Are some automakers fudging their mpg numbers?
An executive of one U.S. automaker suggests there might be some sleight of hand going on and that the EPA is not catching the offenders.
The issue: There's a noticeable difference between the mpg number posted on some cars' window sticker and an analysis of the data submitted by automakers to the EPA.
The executive raised a red flag earlier this year. He told me his company was unable to replicate the city, highway and overall fuel economy numbers achieved by some automakers for their 2011 car models.
He didn't name the automakers or the car models in question. Neither would he give the percentage differences between the mpg numbers posted on new-car window stickers and an analysis of the data taken from dynamometer readings his company purchased for certain competing models.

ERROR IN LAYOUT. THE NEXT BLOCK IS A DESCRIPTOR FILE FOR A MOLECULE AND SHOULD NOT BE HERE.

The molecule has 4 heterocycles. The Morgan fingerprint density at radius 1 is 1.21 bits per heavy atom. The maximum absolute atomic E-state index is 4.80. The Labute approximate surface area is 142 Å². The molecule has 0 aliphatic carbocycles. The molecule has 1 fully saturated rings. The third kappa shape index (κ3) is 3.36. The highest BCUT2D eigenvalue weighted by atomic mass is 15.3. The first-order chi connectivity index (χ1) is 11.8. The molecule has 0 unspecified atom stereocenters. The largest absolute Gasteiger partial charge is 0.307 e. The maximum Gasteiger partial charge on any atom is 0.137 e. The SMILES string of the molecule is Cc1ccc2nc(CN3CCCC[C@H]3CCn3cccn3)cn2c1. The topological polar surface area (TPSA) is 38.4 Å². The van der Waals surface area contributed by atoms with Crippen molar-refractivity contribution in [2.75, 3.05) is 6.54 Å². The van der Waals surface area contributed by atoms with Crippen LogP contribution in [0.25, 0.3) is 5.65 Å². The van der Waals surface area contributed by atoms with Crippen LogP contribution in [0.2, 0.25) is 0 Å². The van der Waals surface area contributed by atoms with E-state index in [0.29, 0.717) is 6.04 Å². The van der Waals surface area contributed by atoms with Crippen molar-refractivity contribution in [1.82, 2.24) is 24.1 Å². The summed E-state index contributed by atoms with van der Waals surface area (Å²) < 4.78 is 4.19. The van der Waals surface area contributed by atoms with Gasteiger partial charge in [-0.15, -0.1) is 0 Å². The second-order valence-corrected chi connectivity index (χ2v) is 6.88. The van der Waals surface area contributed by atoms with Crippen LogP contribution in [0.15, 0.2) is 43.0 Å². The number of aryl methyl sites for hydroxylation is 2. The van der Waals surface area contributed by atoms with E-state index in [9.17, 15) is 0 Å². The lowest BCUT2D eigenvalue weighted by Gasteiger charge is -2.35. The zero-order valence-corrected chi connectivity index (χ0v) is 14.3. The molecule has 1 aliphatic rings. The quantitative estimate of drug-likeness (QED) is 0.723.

But he said consumers are being misled. The mpg numbers on some window stickers or in advertising are being misrepresented, he said.
The EPA is in the process of finalizing regulations for the new Corporate Average Fuel Economy standards for 2017 through 2025. The new regulations call for a lofty standard of 54.5 mpg by 2025. By comparison, the 2016 standard is 35.5 mpg.
The finalization process, which includes determining the procedures for collecting and submitting data to the EPA, is expected to be announced some time next year.
Perhaps now is the time for the EPA to look at its procedures and make modifications to how the data is collected.